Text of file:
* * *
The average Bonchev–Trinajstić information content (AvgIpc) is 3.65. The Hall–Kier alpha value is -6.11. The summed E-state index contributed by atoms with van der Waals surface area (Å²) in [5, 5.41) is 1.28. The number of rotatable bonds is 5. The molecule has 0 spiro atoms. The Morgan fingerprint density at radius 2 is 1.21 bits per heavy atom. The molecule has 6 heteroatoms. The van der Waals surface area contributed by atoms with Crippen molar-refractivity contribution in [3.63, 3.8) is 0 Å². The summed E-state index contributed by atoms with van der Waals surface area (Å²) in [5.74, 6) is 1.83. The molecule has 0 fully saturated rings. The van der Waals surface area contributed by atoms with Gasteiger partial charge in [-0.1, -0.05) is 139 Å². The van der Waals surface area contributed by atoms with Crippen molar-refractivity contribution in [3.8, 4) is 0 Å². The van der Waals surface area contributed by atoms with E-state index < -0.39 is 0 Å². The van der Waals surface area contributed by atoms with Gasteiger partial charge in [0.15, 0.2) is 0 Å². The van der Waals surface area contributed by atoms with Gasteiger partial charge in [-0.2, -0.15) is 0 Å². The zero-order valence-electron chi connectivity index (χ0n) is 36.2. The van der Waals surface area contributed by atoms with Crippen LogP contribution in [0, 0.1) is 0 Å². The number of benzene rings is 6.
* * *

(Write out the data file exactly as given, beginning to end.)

The average Bonchev–Trinajstić information content (AvgIpc) is 3.65. The Hall–Kier alpha value is -6.11. The summed E-state index contributed by atoms with van der Waals surface area (Å²) in [5, 5.41) is 1.28. The number of rotatable bonds is 5. The molecule has 0 spiro atoms. The Morgan fingerprint density at radius 2 is 1.21 bits per heavy atom. The molecule has 6 heteroatoms. The van der Waals surface area contributed by atoms with Crippen molar-refractivity contribution in [3.63, 3.8) is 0 Å². The summed E-state index contributed by atoms with van der Waals surface area (Å²) in [5.74, 6) is 1.83. The molecule has 0 fully saturated rings. The van der Waals surface area contributed by atoms with Gasteiger partial charge in [-0.1, -0.05) is 139 Å². The van der Waals surface area contributed by atoms with Crippen molar-refractivity contribution in [3.8, 4) is 0 Å². The van der Waals surface area contributed by atoms with E-state index < -0.39 is 0 Å². The van der Waals surface area contributed by atoms with Gasteiger partial charge in [0.15, 0.2) is 0 Å². The van der Waals surface area contributed by atoms with Gasteiger partial charge in [-0.2, -0.15) is 0 Å². The zero-order valence-electron chi connectivity index (χ0n) is 36.2. The van der Waals surface area contributed by atoms with Crippen LogP contribution in [0, 0.1) is 0 Å². The number of benzene rings is 6.